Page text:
And that led me to this....

The official "Tonight Show with Johnny Carson" website has clips of Carson as Carnac and other great moments from his years as Tonight Show host.

In the silly simile department, Cheat Seeking Missiles has a collection of howlers written by high schoolers. A few samples:

5. She had a deep, throaty, genuine laugh, like that sound a dog makes just before it throws up.

20. The plan was simple, like my brother-in-law Phil. But unlike Phil, this plan just might work.

23. The ballerina rose gracefully en pointe and extended one slender leg behind her, like a dog at a fire hydrant.

If you need a fright rather than a laugh, Ace has the definitive photo of Democrat political consultant Susan Estrich. Don't be sipping anything when you click that link. Commenter Ray Midge notices a resemblance to another TV monster.

I used to love newspapers

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(Per assignment.)

Really. I used to really enjoy sitting down with a newspaper. I'm out of the habit now, and I'm getting to where I hardly read papers online. Some scattered reminiscences:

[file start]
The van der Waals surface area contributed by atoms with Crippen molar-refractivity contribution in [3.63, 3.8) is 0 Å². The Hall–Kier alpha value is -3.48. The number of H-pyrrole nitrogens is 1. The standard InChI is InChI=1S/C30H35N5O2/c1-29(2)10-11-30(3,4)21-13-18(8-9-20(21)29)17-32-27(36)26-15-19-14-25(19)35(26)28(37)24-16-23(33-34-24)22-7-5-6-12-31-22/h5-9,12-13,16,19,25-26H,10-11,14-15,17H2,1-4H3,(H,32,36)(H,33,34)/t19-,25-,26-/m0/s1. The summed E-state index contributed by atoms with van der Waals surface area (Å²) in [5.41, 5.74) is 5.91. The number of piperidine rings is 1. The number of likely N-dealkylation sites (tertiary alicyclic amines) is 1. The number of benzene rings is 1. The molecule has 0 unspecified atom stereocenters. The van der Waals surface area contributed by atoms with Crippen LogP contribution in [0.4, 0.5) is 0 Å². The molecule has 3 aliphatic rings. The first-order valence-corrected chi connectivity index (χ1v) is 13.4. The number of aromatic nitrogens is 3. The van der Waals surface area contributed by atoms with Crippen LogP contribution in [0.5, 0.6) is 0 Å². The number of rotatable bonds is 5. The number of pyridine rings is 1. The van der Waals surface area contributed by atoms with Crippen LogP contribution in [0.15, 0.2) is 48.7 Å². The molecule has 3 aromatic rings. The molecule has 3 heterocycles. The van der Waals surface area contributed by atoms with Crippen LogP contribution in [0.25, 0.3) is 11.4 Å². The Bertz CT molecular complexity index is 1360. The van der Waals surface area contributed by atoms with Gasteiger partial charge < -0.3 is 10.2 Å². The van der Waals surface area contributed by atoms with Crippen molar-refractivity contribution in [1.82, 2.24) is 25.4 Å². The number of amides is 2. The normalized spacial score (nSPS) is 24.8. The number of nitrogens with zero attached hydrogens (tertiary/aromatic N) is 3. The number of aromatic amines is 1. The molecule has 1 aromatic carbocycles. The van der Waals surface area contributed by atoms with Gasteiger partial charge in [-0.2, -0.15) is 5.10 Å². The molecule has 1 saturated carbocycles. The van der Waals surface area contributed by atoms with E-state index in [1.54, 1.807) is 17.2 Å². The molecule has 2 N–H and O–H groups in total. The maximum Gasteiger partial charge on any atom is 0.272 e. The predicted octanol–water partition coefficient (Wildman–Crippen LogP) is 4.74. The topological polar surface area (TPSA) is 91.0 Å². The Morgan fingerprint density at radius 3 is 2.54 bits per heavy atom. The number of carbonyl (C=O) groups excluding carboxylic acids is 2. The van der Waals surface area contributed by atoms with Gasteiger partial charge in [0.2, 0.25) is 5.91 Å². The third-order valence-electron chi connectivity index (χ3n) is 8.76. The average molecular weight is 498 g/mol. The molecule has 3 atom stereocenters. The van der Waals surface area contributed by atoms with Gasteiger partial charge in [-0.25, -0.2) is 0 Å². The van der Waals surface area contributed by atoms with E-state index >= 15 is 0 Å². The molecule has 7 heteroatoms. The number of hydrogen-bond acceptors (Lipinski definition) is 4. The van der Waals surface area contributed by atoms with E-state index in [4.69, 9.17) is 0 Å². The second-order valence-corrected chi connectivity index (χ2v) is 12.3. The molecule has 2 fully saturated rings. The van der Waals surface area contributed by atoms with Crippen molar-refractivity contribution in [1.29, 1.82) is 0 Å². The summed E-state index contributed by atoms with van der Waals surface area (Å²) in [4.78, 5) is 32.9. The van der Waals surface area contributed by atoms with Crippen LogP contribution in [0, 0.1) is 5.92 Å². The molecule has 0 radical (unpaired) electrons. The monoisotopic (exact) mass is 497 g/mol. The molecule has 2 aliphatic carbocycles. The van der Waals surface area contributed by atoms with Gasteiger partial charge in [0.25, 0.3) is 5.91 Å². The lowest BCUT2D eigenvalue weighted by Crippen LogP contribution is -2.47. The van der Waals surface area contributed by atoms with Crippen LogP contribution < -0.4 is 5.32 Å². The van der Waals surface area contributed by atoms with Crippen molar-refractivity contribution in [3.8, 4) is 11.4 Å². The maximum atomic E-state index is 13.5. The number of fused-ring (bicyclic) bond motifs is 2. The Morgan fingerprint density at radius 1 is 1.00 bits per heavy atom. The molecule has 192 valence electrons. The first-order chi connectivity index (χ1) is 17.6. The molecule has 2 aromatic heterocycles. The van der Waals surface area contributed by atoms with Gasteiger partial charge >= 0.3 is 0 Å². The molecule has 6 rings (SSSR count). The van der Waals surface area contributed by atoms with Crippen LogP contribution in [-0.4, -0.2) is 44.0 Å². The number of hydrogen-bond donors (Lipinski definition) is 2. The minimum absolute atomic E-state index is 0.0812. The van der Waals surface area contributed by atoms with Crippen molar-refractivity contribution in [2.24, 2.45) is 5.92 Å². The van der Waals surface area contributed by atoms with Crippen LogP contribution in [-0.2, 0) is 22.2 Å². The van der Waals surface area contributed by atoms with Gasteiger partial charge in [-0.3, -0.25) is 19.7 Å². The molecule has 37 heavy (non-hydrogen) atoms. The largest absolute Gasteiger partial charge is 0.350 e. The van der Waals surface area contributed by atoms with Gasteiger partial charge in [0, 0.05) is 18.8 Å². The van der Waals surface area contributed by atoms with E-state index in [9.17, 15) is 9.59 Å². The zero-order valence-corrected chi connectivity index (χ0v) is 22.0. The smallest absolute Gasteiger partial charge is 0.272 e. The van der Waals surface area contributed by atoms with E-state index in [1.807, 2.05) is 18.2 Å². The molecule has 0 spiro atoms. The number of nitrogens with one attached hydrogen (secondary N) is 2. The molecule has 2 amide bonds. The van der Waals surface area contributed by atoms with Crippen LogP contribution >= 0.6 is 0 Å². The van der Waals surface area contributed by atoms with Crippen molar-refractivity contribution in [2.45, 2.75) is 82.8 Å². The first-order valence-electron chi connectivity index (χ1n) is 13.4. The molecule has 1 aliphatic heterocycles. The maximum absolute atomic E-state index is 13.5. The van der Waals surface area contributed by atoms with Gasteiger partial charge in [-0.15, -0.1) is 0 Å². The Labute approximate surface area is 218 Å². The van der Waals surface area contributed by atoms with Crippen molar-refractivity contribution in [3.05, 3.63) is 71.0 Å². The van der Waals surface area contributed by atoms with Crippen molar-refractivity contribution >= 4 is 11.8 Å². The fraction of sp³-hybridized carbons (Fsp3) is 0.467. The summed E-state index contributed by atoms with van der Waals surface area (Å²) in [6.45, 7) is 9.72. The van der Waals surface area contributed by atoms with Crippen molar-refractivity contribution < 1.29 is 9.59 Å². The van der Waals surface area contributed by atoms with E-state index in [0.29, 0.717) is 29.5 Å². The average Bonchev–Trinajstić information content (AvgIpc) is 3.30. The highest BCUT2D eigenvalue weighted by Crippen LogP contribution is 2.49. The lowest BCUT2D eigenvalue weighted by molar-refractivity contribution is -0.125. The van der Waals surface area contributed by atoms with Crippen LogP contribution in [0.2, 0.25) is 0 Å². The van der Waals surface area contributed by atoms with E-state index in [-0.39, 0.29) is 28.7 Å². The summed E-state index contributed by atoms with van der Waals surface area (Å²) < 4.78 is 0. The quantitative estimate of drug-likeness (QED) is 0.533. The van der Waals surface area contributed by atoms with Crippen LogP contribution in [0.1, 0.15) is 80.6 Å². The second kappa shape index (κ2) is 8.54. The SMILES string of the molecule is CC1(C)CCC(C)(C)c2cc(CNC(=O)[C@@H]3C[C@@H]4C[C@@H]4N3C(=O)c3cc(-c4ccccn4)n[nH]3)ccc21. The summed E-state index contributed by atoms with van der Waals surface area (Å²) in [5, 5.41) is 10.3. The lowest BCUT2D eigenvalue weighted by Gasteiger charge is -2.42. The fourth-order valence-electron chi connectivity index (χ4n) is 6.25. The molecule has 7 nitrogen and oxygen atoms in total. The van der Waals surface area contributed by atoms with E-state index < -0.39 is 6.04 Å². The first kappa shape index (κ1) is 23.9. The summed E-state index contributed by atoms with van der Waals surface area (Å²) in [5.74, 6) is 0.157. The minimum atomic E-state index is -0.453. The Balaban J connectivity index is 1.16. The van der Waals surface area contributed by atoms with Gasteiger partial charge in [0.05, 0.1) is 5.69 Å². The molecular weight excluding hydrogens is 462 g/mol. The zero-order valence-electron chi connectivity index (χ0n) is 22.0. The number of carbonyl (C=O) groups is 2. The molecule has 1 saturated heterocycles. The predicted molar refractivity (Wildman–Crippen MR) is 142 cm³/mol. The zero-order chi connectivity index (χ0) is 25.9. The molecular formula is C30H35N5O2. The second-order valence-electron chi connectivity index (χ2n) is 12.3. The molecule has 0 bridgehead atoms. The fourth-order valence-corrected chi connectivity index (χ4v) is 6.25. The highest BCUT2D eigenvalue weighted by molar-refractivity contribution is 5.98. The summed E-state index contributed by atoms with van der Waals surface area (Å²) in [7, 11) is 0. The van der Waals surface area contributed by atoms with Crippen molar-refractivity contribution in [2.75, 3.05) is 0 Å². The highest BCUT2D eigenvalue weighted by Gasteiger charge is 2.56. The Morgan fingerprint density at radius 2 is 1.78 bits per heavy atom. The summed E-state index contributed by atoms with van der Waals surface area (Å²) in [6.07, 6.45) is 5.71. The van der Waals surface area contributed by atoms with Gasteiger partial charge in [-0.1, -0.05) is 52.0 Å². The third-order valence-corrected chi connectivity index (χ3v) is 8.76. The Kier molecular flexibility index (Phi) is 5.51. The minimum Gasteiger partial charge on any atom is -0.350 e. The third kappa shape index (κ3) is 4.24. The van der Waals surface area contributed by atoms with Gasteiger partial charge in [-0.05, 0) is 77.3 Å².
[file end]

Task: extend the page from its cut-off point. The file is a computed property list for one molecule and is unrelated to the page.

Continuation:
My great-grandmother, Minnie McGee, could have been a syndicated columnist. She had been writing letters to the Nowata Daily Star under the name Aunt Millie. Her letters usually began with, "I may be wrong -- I usually am...." They were really little op-eds, and the paper liked them well enough that they ran them, despite a policy against publishing anonymous letters. Family lore holds that she was offered a syndication deal, but turned it down.

I grew up with the Tribune and the Sunday World. Dad didn't get around early enough to read the paper over breakfast, and he could always find a copy of the Daily World at work to read, so we didn't subscribe to it. (Was that OK?) The Tribune he had time to read when he got home from work. I learned to read upside down so that I could read the funnies before he was done with them.